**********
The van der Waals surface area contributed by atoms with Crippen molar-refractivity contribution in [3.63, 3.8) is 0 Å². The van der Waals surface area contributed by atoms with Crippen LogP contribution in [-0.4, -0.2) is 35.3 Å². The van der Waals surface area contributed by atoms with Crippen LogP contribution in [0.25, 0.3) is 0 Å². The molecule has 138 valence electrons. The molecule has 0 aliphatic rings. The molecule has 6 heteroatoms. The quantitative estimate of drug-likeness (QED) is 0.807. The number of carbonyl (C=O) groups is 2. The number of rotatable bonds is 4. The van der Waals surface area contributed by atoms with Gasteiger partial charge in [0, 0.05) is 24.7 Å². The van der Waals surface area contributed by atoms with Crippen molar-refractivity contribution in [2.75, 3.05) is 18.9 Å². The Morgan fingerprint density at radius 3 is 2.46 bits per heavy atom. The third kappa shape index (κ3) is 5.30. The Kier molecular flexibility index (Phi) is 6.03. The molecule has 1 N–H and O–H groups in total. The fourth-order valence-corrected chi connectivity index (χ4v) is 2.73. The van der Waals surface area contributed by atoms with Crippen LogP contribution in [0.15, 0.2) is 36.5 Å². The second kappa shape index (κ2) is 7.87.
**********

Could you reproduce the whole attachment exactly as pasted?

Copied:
The van der Waals surface area contributed by atoms with Crippen molar-refractivity contribution in [3.63, 3.8) is 0 Å². The van der Waals surface area contributed by atoms with Crippen LogP contribution in [-0.4, -0.2) is 35.3 Å². The van der Waals surface area contributed by atoms with Crippen LogP contribution in [0.25, 0.3) is 0 Å². The molecule has 138 valence electrons. The molecule has 0 aliphatic rings. The molecule has 6 heteroatoms. The quantitative estimate of drug-likeness (QED) is 0.807. The number of carbonyl (C=O) groups is 2. The number of rotatable bonds is 4. The van der Waals surface area contributed by atoms with Gasteiger partial charge in [0, 0.05) is 24.7 Å². The van der Waals surface area contributed by atoms with Crippen molar-refractivity contribution in [2.75, 3.05) is 18.9 Å². The Morgan fingerprint density at radius 3 is 2.46 bits per heavy atom. The third kappa shape index (κ3) is 5.30. The Kier molecular flexibility index (Phi) is 6.03. The molecule has 1 N–H and O–H groups in total. The fourth-order valence-corrected chi connectivity index (χ4v) is 2.73. The van der Waals surface area contributed by atoms with Crippen LogP contribution in [0.15, 0.2) is 36.5 Å². The second kappa shape index (κ2) is 7.87.